KUSA – And a child shall carry it.
There is no other choice. With a mere five combined seasons of NFL experience among their six players, the Broncos have the league’s youngest running back group.
Tailback Devontae Booker, who has been primarily a backup, and seldom-used fullback Andy Janovich, are the senior veterans of the Broncos’ running back room with two seasons each.
Then it's De’Angelo Henderson, who had seven carries as a rookie last year, followed by three 2018 rookies – Royce Freeman, David Williams and Phillip Lindsay.
And with the three youngest running backs reporting with rookies to training camp Tuesday, the Broncos have no plans of adding a more established player to their room.
“We're very comfortable with the group,’’ offensive coordinator Bill Musgrave said last month before the team was dismissed for a 5-week vacation. “It's a young group...But those guys are really developing and we're looking forward to them making a big contribution.”
Gone are the days of Marion Motley, Curtis Martin and Adrian Peterson. Motley was 30 years old in 1950 when he became the oldest player to win an NFL rushing title.
It was 54 years before another rushing title was captured by a 30-something when Martin won it in 2004 at 31. Peterson was 30 when he won the rushing title in 2015.
But after no NFL team valued a running back with a first-round pick in the 2013 and 2014 drafts, the trend flipped. Todd Gurley was a first-round pick in 2015 and he has averaged 1,099 yards rushing through his first three seasons with the Rams.
Rookies won rushing titles each of the past two seasons – the Cowboys’ Ezekiel Elliott in 2016 and Kansas City’s Kareem Hunt last year.
As for those three, 30-something rushing title holders, all faded immediately after. Motley averaged 222 yards rushing in his next four seasons. Martin played one more season in 2005, rushed for 735 yards on 3.3 yards per carry, and retired. Peterson played in just 13 games the following two years, rushing for a meager 601 yards combined on 3.1 yards per carry. He is 33 and looking for a team.
Running back is reserved for the young. The Broncos have taken this concept to the extreme.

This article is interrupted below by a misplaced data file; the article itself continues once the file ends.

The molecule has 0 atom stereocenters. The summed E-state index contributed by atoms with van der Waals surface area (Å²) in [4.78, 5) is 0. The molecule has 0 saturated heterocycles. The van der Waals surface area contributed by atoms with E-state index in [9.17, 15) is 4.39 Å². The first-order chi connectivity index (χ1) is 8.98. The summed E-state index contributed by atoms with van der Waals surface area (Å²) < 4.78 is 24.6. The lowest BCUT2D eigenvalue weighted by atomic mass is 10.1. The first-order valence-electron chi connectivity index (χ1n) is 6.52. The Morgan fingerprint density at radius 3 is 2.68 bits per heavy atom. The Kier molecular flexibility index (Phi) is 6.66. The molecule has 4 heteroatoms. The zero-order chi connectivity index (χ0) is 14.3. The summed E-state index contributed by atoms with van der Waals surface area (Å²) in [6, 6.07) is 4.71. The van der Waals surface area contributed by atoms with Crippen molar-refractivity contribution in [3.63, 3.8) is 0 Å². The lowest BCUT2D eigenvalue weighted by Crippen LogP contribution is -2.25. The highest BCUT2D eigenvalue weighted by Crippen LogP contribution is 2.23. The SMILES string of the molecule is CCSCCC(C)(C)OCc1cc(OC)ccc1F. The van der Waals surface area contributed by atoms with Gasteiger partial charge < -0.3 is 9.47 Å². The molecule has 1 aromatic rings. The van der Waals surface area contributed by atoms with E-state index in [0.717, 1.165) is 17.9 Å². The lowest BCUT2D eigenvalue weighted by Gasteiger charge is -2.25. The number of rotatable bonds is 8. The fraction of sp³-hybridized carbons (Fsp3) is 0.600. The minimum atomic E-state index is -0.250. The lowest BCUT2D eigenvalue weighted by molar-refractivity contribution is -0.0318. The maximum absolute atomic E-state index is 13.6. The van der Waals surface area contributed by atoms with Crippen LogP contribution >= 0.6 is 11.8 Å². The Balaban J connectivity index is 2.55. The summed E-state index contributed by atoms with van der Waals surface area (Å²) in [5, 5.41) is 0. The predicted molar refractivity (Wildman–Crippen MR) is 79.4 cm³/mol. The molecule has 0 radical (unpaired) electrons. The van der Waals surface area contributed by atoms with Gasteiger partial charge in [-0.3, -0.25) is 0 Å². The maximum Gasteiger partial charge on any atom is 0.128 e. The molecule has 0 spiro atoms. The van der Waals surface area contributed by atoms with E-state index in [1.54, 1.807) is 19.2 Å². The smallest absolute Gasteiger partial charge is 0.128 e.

Overview: C.J. Anderson was the Broncos’ primary back last season as he rushed for 1,007 yards. But he was released in lieu of his $4.5 million salary. The Broncos also believe Booker can become a starting running back.
To date, Booker has been a more accomplished receiver (61 catches the past two years) than rusher (3.6 yards per carry).
Booker has good command of the offensive playbook and has become a competent pass protector, so he is expected to start September 9 in the season opener against Seattle. But he will be pushed by Freeman, a third-round selection with a 230-pound frame.
Henderson has the edge for the No. 3 spot going into camp.
Strength: Besides young legs, several Bronco backs – namely Booker and Lindsay -- have nice hands. And new quarterback Case Keenum showed a penchant for quickly dumping passes to his backs during offseason practices.
Question mark: As a group, it’s a great unknown. There’s talent. There’s potential. But no one has done it, yet. Booker has proven to be a nice complimentary back. Can he stave off Freeman during the preseason and handle the starting role?
Pro Bowl material: Two of the NFL’s best backs last year, New Orleans’ Alvin Kamara and Hunt, were taken in the third round. Each rookie made the Pro Bowl. The Broncos hope Freeman can be the league’s next third-round gem.
Sleeper: Lindsay. Tiny but fast, the undrafted rookie from Denver South High School and the University of Colorado got his share of first-team reps during the offseason as Musgrave developed a speed package of tosses and swing passes for Lindsay.